Next, your scaled scores from 1-36 for each of the four required sections (English, Math, Reading, and Science) are averaged together to create a composite score indicating your overall performance. Your composite score is rounded to the nearest whole number, with decimals less than .5 being rounded down and decimals equal to or greater than .5 being rounded up. This means that you can in fact get a perfect composite score without getting perfect section scores; for example, if you were to score a 36, 34, 36, 36 on each of the sections, your average would be 35.5, which rounds up to 36. 

 

If you take the optional Writing test, your overall score is reported on a range from 2-12. This score is the average of four domain scores also ranging from 2-12. These domain areas are: Ideas and Analysis, Development and Support, Organization, and Language Use and Conventions.

 

Two trained readers will give you a score from 1-6 in each of the domains. If their scores vary by more than one point, another reader will resolve the discrepancy. Your score for each domain is the total of both readers’ points. The Writing test score is not factored into your composite score, but will be on your score report.

 

To learn more about the ACT scoring process, check out CollegeVine’s post How Does the Scoring Curve Work for the ACT?.

 

When Will My Results Be Available?

 

The exact timeframe for returning score reports varies. Generally, scores will become available sometime between ten days and six weeks after the test. If you took the exam with Writing, your ACT Writing Score is usually available about two weeks after the rest of your scores. For a complete calendar of score release date ranges, see the ACT Score Release Date Calendar.

 

How Can I Access My Scores?

 

You can access your Student Report through your online ACT web account. This is the same account that you can use to register for tests online and to access the practice ACT Question of the Day. Your Student Report will include your ACT results along with college and career planning information.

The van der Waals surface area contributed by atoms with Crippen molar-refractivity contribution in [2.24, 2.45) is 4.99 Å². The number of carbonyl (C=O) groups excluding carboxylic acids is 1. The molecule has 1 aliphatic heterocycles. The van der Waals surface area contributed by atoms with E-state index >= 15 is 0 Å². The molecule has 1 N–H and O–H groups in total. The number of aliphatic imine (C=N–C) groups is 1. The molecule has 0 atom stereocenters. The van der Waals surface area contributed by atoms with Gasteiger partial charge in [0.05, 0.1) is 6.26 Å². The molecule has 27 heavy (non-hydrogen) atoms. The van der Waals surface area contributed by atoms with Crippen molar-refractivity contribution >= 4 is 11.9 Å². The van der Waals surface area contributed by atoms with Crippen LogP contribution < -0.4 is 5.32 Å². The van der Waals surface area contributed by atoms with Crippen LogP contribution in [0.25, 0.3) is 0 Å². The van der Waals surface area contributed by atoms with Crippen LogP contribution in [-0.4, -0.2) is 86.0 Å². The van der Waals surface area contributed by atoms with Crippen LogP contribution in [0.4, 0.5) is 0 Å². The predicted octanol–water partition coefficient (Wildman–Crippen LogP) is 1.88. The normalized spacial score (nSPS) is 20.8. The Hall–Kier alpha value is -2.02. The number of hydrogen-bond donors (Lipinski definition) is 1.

Your High School Report will be delivered to your high school about two to eight weeks after the test date. This will include all of the same information as your Student Report.

 

What Does My ACT Score Report Mean?

 

Let’s break down the score report. When you first open it up, you’ll find a page that looks like this one, taken from the ACT’s Interactive Student Report:

 

Image courtesy of ACT

 

That’s an awful lot of writing and numbers to take in all at once, so let’s look at it piece by piece.

 

Readiness Benchmarks

 

The newest benchmark is the STEM Benchmark. It was introduced in late 2015 to provide additional insight on STEM-specific skills assessed through the Math and Science ACT tests.  

 

There is currently no benchmark for ELA or the Writing test.

 

The STEM Benchmark, at 26, is the highest of all ACT Readiness Benchmarks. This is indicative of the difficulty of the first math and science courses taken by students enrolled as STEM majors as compared to those taken by most other college students. STEM majors can be expected to dive right into college calculus, chemistry, biology, physics, and engineering courses and an ACT STEM score of 26 or higher is associated with a 50% chance of earning a B or higher and about a 75% chance of earning a C or higher in these entry-level STEM courses.

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Understanding Your Math Score

 

The Math Section of the ACT has 60 questions on it and takes 60 minutes. To make scoring for the four main sections similar, your raw score is scaled to a 36-point scale, with 1 being the lowest possible score and 36 being the highest score possible. In the example score report the ACT provides, the student received a scaled Math score of 19:

You will also notice a purple line with a 22 written in it. That’s the ACT College Readiness Benchmark. For each subject, the ACT publishes a score that they recommend if students are to succeed in a college environment. The ACT College Readiness Benchmarks are standards of performance intended to predict a 50% chance of obtaining a B or higher or about a 75% chance of obtaining a C or higher in corresponding first-year college courses.

 

In the example, the student falls a little bit below the benchmark. This is a good indicator that the student should keep studying to get a higher score. In general, you want all of your score to fall above the ACT College Readiness Benchmarks. Scroll down to “ACT Score Percentiles, or State and National Rankings” to see how the student performed relative to other test-takers.

Decoding Your Science Score